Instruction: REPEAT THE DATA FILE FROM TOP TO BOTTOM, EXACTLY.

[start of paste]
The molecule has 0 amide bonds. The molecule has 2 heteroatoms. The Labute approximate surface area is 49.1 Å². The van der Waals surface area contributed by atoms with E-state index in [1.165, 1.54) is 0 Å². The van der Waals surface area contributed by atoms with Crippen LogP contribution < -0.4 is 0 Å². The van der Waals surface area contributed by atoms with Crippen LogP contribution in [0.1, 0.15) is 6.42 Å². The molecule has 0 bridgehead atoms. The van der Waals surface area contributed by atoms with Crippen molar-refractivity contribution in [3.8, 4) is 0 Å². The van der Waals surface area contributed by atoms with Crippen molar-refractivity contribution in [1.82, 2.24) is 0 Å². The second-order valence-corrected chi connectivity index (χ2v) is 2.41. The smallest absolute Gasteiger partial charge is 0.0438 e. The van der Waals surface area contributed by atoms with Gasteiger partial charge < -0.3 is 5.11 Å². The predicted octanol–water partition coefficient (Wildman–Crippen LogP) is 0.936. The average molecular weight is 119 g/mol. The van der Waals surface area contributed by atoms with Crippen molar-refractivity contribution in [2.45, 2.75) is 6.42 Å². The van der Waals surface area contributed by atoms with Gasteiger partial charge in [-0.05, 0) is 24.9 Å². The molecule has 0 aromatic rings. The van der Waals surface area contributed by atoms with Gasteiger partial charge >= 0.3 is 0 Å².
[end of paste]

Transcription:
The molecule has 0 amide bonds. The molecule has 2 heteroatoms. The Labute approximate surface area is 49.1 Å². The van der Waals surface area contributed by atoms with E-state index in [1.165, 1.54) is 0 Å². The van der Waals surface area contributed by atoms with Crippen LogP contribution < -0.4 is 0 Å². The van der Waals surface area contributed by atoms with Crippen LogP contribution in [0.1, 0.15) is 6.42 Å². The molecule has 0 bridgehead atoms. The van der Waals surface area contributed by atoms with Crippen molar-refractivity contribution in [3.8, 4) is 0 Å². The van der Waals surface area contributed by atoms with Crippen molar-refractivity contribution in [1.82, 2.24) is 0 Å². The second-order valence-corrected chi connectivity index (χ2v) is 2.41. The smallest absolute Gasteiger partial charge is 0.0438 e. The van der Waals surface area contributed by atoms with Gasteiger partial charge < -0.3 is 5.11 Å². The predicted octanol–water partition coefficient (Wildman–Crippen LogP) is 0.936. The average molecular weight is 119 g/mol. The van der Waals surface area contributed by atoms with Crippen molar-refractivity contribution in [2.45, 2.75) is 6.42 Å². The van der Waals surface area contributed by atoms with Gasteiger partial charge in [-0.05, 0) is 24.9 Å². The molecule has 0 aromatic rings. The van der Waals surface area contributed by atoms with Gasteiger partial charge >= 0.3 is 0 Å².